Barack Obama vows justice after US envoy killed in Libya
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President Barack Obama vowed on Wednesday to bring to justice the killers of the US ambassador and three other diplomats in Libya as he sought to avoid election-year fallout from an attack that cast a spotlight on his administration's handling of Arab Spring unrest.
Standing in the White House Rose Garden, Obama condemned the attack in Benghazi as outrageous and shocking but insisted it would not threaten relations with Libya's new elected government, which took power in July after rebel forces backed by NATO air power overthrew Muammar Gaddafi.
The targeting of US diplomats in deadly militant violence sparked by a US-made film seen as insulting the Prophet Mohammad, could raise questions about Obama's policy toward Libya in the post-Gaddafi era as he seeks re-election in November.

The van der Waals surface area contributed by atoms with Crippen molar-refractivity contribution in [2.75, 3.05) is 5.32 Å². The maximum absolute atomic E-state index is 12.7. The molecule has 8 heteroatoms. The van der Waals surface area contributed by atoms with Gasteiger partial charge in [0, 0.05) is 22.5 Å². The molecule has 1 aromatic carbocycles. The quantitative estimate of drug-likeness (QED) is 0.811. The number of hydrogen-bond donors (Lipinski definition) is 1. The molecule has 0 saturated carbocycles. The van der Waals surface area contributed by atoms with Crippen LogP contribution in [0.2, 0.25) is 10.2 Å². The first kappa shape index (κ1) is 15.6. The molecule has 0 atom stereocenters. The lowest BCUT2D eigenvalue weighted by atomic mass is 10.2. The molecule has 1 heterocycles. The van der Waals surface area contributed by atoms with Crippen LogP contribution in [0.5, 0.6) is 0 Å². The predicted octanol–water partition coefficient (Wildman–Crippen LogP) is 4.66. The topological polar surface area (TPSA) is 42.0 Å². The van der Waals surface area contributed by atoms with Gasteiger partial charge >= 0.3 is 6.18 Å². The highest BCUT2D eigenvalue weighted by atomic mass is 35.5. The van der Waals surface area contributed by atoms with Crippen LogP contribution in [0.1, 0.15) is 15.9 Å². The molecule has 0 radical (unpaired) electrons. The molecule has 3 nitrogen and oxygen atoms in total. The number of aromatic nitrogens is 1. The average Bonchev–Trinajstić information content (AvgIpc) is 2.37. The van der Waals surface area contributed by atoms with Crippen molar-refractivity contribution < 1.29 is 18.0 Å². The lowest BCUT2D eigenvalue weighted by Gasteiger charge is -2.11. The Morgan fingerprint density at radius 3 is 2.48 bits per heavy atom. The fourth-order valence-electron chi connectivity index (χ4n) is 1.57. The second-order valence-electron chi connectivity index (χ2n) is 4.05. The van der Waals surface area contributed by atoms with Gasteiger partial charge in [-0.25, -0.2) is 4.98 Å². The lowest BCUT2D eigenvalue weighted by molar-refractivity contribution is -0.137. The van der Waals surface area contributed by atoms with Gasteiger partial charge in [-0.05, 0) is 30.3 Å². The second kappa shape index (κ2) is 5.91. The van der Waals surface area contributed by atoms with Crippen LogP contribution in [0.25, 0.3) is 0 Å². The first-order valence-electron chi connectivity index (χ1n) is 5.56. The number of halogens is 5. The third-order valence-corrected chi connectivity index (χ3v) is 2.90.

Obama, apparently seeking to seize the initiative in the aftermath of the attack, pledged to work with the Libyan government to see that justice is done for this terrible act.
And make no mistake: justice will be done, Obama said, with Secretary of State Hillary Clinton at his side. He ordered increased security at US embassies around the world, and a Marine anti-terrorist team was dispatched to boost security for US personnel in Libya.
Ambassador Chris Stevens and three embassy staff were killed late on Tuesday when Islamist gun attacked the Benghazi consulate and a safe house refuge in the eastern city of Benghazi, the cradle of last year's uprising against Gaddafi's 42-year rule. Another assault was mounted on the US embassy in Cairo.
Stevens, a 21-year veteran of the foreign service, was one of the first American officials on the ground in Benghazi during the uprising against Gaddafi last year.
Sean Smith, a foreign service information management officer, was identified as one of the diplomats killed. The names of the two others were withheld while the government notified their families.
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